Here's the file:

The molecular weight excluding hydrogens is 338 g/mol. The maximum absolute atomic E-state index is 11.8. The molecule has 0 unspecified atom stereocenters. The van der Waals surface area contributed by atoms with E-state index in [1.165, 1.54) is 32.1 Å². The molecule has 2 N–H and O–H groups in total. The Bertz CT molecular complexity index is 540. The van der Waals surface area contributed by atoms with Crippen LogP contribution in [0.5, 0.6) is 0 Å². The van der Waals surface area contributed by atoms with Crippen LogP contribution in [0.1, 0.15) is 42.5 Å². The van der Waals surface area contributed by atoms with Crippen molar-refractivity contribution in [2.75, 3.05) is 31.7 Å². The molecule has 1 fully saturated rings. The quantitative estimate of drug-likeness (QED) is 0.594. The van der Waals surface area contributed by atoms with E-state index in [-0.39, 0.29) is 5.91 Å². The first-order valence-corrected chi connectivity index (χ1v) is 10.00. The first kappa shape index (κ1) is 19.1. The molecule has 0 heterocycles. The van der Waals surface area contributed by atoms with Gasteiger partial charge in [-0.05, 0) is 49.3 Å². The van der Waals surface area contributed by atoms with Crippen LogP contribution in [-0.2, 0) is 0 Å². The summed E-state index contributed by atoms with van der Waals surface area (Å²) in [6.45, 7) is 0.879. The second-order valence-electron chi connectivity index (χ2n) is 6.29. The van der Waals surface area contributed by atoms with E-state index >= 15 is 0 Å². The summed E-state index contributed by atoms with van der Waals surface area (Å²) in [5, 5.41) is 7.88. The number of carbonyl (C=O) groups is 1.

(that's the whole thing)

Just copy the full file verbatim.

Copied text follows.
The molecular weight excluding hydrogens is 338 g/mol. The maximum absolute atomic E-state index is 11.8. The molecule has 0 unspecified atom stereocenters. The van der Waals surface area contributed by atoms with E-state index in [1.165, 1.54) is 32.1 Å². The molecule has 2 N–H and O–H groups in total. The Bertz CT molecular complexity index is 540. The van der Waals surface area contributed by atoms with Crippen LogP contribution in [0.5, 0.6) is 0 Å². The van der Waals surface area contributed by atoms with Crippen LogP contribution in [0.1, 0.15) is 42.5 Å². The van der Waals surface area contributed by atoms with Crippen molar-refractivity contribution in [2.75, 3.05) is 31.7 Å². The molecule has 1 fully saturated rings. The quantitative estimate of drug-likeness (QED) is 0.594. The van der Waals surface area contributed by atoms with E-state index in [-0.39, 0.29) is 5.91 Å². The first-order valence-corrected chi connectivity index (χ1v) is 10.00. The first kappa shape index (κ1) is 19.1. The molecule has 0 heterocycles. The van der Waals surface area contributed by atoms with Gasteiger partial charge in [-0.05, 0) is 49.3 Å². The van der Waals surface area contributed by atoms with Crippen LogP contribution in [-0.2, 0) is 0 Å². The summed E-state index contributed by atoms with van der Waals surface area (Å²) in [6.45, 7) is 0.879. The second-order valence-electron chi connectivity index (χ2n) is 6.29. The van der Waals surface area contributed by atoms with E-state index >= 15 is 0 Å². The summed E-state index contributed by atoms with van der Waals surface area (Å²) in [5, 5.41) is 7.88. The number of carbonyl (C=O) groups is 1.